New Raisin Research Shows Several Health Benefits

Article ID: 604797

Released: 26-Jun-2013 11:00 AM EDT

Source Newsroom: Institute of Food Technologists (IFT)

Newswise — A special supplement to the June 2013 issue of the Journal of Food Science highlights new studies and research that show the health benefits of consuming raisins.

Read the full supplement here

After-School Snack of Raisins and Grapes Lowers Food Intake in Young ChildrenA new study analyzed the caloric intake of 26 eight- to 11-year-old normal weight children who were given either raisins, grapes, potato chips, and chocolate chip cookies as a snack. They were allowed to eat until comfortably full. The researchers found that raisins and grapes led to lower cumulative food intake, while the cookies increased cumulative food intake compared to the other snacks. In addition to promoting a feeling of fullness, raisins provide valuable nutrients for children such as fiber, antioxidants, vitamin C, potassium, and iron.

New Findings Provide Evidence Raisins May Protect Against CavitiesIt’s been traditionally thought raisins can cause cavities because of their stickiness and sugar content. However, current research suggests that raisins may provide some protective benefits against dental cavities. Even though raisins are sticky, it was found that they do not adhere to the teeth long enough to promote dental cavity formation and may even help clear other types of food particles trapped on the teeth.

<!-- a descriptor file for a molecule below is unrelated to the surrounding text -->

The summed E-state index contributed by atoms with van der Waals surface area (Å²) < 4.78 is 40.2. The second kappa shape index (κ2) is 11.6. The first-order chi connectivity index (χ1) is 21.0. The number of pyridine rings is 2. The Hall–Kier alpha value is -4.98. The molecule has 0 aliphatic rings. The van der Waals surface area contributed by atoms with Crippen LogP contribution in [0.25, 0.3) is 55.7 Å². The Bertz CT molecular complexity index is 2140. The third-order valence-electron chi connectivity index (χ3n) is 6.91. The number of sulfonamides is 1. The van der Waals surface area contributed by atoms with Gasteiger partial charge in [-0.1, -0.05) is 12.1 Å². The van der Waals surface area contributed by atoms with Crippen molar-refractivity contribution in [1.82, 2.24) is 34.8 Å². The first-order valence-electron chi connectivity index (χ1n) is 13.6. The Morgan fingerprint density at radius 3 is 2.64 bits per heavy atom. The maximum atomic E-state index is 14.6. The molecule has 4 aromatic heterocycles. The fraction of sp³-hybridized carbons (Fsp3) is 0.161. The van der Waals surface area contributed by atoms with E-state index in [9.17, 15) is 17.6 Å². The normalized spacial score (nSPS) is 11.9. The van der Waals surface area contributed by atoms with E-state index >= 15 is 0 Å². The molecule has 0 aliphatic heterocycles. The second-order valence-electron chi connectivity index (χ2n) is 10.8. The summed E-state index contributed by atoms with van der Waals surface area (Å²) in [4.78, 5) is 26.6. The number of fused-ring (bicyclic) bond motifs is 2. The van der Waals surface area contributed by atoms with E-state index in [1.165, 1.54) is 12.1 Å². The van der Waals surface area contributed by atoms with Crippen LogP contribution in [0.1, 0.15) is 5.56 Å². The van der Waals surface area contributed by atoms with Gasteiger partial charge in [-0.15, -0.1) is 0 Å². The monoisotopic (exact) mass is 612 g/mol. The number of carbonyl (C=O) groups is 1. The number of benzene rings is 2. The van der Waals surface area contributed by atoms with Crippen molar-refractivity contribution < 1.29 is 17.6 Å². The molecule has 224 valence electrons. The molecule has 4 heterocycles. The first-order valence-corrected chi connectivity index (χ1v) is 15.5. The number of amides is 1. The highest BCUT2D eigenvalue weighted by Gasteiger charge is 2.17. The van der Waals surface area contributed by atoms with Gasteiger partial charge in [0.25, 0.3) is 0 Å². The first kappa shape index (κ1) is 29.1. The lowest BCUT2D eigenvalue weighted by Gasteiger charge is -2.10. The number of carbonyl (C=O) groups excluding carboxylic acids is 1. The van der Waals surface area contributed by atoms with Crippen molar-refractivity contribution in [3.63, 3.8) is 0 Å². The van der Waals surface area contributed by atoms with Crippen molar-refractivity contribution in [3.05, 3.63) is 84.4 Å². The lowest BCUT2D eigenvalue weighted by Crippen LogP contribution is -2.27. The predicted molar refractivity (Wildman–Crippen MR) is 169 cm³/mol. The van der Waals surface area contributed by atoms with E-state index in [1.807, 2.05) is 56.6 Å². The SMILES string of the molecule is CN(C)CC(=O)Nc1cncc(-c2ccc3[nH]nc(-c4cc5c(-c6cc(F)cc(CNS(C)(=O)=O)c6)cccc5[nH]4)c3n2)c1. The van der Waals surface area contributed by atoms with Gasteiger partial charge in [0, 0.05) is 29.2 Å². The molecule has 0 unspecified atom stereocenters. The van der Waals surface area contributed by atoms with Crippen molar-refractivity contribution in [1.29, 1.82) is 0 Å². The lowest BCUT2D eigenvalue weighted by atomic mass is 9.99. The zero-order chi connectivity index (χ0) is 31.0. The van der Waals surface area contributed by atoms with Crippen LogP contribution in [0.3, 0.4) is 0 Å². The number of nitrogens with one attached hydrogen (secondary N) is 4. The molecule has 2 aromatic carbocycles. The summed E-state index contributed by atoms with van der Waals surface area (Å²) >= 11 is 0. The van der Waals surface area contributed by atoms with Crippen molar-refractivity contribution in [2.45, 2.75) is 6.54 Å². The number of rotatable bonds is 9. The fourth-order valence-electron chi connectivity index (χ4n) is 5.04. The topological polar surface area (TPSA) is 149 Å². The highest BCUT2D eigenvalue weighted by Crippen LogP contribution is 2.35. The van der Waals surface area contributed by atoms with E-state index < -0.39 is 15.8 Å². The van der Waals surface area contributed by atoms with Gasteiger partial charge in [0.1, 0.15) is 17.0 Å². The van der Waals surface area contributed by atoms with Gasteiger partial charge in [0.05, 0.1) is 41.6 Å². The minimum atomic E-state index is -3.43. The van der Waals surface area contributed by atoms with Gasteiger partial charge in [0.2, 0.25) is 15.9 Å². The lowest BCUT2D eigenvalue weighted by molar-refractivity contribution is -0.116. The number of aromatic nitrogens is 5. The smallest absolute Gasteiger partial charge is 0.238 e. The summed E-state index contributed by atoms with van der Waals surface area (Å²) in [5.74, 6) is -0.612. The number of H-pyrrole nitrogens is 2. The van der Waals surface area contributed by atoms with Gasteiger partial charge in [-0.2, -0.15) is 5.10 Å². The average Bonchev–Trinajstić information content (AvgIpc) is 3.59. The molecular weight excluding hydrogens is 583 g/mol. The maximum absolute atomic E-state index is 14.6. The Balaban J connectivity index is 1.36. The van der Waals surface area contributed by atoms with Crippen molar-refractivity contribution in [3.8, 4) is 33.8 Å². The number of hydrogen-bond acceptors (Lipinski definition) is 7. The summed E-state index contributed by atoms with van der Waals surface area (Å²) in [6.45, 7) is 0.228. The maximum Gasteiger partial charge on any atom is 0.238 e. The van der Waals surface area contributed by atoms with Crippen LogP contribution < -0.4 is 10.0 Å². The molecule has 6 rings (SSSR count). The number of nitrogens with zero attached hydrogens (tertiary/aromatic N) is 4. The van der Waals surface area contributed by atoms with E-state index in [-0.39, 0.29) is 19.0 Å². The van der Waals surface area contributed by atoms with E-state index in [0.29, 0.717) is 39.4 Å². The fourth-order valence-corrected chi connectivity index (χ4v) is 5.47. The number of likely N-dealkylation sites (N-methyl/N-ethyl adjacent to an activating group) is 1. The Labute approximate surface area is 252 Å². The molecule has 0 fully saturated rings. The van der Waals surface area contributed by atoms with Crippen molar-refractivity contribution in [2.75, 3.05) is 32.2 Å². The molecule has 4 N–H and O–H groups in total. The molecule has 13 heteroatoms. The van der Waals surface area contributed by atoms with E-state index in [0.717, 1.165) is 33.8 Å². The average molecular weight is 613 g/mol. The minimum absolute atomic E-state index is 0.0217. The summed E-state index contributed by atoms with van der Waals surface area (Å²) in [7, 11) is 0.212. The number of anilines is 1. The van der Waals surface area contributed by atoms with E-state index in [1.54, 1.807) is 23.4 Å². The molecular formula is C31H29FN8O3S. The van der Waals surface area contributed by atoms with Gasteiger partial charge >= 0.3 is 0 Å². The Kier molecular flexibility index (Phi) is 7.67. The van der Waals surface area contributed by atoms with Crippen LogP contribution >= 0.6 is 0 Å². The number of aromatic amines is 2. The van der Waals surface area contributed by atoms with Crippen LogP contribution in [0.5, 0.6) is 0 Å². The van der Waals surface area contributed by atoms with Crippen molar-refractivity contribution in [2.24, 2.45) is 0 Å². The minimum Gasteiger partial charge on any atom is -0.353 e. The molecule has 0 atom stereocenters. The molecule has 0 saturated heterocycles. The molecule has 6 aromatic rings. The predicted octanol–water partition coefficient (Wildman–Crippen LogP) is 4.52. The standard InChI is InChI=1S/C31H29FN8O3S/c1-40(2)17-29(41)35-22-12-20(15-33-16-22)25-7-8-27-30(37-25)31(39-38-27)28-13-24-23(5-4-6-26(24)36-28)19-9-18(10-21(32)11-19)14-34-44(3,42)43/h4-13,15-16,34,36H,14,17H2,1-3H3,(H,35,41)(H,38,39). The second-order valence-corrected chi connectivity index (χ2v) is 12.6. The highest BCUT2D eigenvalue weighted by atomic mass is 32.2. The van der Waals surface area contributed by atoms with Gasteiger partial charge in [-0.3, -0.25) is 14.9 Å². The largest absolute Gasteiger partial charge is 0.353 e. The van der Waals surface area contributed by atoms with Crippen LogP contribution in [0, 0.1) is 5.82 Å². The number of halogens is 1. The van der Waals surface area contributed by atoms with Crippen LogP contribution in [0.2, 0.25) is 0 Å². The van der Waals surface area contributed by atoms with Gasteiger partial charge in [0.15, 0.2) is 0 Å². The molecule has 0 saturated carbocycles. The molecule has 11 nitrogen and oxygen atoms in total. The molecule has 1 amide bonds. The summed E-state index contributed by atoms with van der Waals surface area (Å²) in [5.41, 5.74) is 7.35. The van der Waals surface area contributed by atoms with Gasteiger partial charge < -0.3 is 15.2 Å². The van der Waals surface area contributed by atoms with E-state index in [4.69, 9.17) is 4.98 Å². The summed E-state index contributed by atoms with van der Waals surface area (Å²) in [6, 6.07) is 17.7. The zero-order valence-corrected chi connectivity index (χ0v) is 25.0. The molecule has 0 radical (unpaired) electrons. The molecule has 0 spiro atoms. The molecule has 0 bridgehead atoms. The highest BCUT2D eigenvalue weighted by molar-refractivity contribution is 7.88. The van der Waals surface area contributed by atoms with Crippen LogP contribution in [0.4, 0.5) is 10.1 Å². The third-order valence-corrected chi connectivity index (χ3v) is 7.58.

Raisins Have Potential to Reduce Risk of Diabetes and Heart DiseaseBased on a comprehensive review of nearly 80 studies, researchers found that raisin consumption may reduce the risk of developing diabetes and heart disease, contribute to improved blood glucose control for diabetic individuals, and be useful for weight loss and weight management.

Consumption of Grape Products Associated with Better Eating HabitsAn analysis of National Health Examination Survey (NHANES) 2003 to 2008 data was conducted to compare grape consumers with nongrape consumers among children and adults. The results showed that both children and adults that consumed grape products (fresh grapes, raisins, 100 percent grape juice), had higher total intake of other fruits, dark green/orange vegetables, and key nutrients like fiber, vitamin A, vitamin C, calcium, magnesium and potassium than those who did not consume grape products. In addition, grape product consumers ate less fat, added sugars, and alcohol resulting in lower calorie consumption.

Editor’s Note: This supplement was funded by the California Raisin Marketing Board. All of the articles were peer reviewed.


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